ADS pipe is an integral part of the Mets’ Citi Field drainage system.
NEW YORK – The New York Mets CitiField stadium has a state-of-the-art playing field that actually floats. An integral part of the field is the water drainage system that can also help nurture the grass for better root growth even early in the playing season. Because of the flexibility of the field, the drainage system needed to be designed so that it would move with the field. For this reason, high-density polyethylene (HDPE) pipe was selected due to its ability to flex and maintain joint integrity. Sections of the pipe are perforated to allow water from the field to enter and to be drained.
Built on reclaimed marsh land just south of LaGuardia Airport, the stadium is on piles embedded into the bedrock. The field, however, was designed to be independent of the stadium to accommodate any settling. Underneath is a network of HDPE pipe from Advanced Drainage Systems, Inc. (ADS) (NYSE: WMS) that enables the groundskeeper to create a vacuum to remove standing water or force cool or warm air into the root system of the natural grass.
The pipe pattern is set up like an underground tree. A 30-inch diameter pipe runs under the field from behind home plate to the warning track. This 430-foot run of ADS N-12® WT pipe has watertight bell and spigot connections between sections. Connected to this trunk line are six-inch diameter lateral branches, 42 lines on each side, 10 feet apart. The HDPE pipe is perforated on the top to allow water to infiltrate and provides a means for air exchange in the turf. The project used 560 feet of 30-inch, 11,600 feet of 6-inch diameter perforated pipe and 240 feet of 6-inch solid wall HDPE pipe from ADS. An ADS 4-ounce woven geotextile fabric lines the trenches.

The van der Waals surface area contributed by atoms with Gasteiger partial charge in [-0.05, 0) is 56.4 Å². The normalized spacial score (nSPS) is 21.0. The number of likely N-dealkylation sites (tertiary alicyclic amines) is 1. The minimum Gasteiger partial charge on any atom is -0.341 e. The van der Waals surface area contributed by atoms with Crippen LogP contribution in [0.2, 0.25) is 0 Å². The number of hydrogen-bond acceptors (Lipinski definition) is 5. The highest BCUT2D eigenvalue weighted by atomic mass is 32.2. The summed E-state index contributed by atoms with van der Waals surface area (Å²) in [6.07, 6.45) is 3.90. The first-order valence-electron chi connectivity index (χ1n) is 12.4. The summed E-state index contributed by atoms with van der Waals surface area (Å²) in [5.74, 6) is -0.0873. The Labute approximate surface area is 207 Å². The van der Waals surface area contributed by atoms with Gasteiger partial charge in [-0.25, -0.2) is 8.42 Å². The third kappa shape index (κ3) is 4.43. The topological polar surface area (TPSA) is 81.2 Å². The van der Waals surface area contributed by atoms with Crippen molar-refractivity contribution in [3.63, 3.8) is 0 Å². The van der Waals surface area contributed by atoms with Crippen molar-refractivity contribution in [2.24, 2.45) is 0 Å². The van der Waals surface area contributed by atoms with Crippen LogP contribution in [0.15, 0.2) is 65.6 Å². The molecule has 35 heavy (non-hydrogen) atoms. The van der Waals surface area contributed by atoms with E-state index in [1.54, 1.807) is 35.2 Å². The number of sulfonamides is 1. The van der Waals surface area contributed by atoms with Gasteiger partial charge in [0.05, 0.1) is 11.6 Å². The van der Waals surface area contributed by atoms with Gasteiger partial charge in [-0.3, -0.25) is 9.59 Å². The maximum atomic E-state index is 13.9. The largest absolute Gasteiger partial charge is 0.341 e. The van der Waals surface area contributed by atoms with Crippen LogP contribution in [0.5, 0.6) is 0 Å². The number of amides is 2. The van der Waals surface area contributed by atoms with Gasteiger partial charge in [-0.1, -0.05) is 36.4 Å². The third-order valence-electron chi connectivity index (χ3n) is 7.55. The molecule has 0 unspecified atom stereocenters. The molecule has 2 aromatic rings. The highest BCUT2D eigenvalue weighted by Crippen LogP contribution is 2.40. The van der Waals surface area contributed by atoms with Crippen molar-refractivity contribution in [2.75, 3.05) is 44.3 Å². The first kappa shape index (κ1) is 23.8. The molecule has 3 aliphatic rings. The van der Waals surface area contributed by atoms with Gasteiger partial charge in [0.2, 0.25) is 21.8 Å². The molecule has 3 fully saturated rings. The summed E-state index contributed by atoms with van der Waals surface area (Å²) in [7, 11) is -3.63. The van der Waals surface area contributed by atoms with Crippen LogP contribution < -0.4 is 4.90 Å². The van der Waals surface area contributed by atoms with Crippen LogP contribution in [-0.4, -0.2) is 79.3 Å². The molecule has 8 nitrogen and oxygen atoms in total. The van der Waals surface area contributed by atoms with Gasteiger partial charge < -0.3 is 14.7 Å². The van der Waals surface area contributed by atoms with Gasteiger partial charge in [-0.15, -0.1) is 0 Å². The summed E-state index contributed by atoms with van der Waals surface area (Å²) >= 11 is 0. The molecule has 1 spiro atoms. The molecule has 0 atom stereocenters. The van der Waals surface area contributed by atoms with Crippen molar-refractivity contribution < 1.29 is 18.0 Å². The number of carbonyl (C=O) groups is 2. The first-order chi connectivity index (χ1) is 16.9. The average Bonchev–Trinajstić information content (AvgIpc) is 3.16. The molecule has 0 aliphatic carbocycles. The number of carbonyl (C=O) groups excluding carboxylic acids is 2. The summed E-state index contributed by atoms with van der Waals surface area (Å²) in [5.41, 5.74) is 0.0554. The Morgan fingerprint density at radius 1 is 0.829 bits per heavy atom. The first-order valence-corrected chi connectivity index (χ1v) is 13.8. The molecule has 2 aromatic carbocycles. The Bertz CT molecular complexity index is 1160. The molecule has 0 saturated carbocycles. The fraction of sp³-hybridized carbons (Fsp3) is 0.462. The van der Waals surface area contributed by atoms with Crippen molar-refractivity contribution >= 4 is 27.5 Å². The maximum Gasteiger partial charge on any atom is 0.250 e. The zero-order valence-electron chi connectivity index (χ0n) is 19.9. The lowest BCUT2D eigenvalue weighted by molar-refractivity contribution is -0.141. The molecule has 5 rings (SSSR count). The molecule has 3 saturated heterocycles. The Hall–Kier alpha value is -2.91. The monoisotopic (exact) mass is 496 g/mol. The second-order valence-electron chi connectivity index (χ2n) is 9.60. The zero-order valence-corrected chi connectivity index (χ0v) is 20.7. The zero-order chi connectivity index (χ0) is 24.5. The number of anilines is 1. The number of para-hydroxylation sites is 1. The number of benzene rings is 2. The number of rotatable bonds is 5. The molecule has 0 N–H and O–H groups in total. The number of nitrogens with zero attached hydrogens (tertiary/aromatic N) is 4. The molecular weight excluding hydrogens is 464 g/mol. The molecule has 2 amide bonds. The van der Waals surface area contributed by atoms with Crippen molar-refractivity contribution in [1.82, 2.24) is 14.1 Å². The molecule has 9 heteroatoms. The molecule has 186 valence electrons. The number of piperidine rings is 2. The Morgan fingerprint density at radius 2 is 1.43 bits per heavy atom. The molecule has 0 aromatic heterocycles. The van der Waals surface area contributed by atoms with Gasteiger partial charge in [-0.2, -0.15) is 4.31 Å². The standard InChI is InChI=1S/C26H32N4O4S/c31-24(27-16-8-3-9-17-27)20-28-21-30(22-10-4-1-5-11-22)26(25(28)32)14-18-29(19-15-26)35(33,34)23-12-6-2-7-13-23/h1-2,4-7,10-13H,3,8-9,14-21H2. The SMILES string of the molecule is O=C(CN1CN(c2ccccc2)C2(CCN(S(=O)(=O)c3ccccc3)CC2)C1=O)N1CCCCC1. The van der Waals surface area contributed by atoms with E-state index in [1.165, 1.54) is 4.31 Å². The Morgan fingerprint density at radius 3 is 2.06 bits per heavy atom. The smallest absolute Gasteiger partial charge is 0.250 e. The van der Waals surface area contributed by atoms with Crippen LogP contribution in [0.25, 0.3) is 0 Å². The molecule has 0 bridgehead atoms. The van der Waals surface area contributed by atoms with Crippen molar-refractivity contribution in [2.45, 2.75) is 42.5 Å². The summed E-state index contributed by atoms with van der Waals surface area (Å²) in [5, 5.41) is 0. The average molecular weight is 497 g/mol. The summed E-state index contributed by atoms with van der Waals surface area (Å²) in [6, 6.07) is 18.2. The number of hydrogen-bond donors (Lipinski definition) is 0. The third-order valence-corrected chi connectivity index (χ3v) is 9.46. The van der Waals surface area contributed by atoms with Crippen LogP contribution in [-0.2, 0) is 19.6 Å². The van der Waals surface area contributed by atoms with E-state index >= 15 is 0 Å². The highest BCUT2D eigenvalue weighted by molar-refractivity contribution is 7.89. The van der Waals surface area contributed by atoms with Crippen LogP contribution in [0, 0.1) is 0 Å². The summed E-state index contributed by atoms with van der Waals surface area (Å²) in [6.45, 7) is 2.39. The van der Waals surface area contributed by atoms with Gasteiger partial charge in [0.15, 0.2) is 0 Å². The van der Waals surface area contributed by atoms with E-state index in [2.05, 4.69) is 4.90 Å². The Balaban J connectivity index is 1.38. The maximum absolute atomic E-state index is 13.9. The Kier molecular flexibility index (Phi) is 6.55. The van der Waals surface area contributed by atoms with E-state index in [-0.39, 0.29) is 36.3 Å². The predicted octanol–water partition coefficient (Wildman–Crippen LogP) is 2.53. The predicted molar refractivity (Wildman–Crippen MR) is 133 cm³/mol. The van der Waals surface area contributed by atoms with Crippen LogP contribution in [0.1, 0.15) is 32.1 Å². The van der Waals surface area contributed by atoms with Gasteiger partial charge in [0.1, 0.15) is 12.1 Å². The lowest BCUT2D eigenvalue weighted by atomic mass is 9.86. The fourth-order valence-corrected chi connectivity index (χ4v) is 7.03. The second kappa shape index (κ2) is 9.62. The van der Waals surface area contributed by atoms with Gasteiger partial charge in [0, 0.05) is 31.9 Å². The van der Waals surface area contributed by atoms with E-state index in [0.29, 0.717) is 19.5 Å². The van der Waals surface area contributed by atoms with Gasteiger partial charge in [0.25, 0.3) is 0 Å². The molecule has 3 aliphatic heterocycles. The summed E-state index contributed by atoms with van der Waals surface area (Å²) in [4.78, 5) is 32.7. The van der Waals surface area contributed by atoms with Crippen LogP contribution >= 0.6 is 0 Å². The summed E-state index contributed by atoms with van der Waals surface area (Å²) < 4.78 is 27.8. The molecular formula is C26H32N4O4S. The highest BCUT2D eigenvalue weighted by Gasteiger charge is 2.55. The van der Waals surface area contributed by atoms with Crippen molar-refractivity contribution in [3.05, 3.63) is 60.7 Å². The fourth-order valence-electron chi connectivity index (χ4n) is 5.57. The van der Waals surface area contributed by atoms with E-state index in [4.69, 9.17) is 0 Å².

Installation of the field, drainage system and turf were done by the LandTek Group (Amityville, NY). John Sulinski headed up the project.
“The goal was twofold,” he said. “First, was to effectively drain the field, and the second was to aid in the growth and integrity of the natural grass turf. The pipe system can blow warm air up through the root system of the grass. This three to four degree boost actually can help green the turf and is a key part of starting the grass to grow in the early spring in the northeast.”
Sulinski and his 15-man crew installed the 30-inch diameter trunk line first, a trench was dug to five feet deep and 22 sections of the ADS corrugated pipe were put together.
“For our crew there is nothing better than the ADS pipe,” he said. “It is rugged and can be easily handled because it’s made from HDPE.”
Additional information about ADS can be found at: www.adspipe.com
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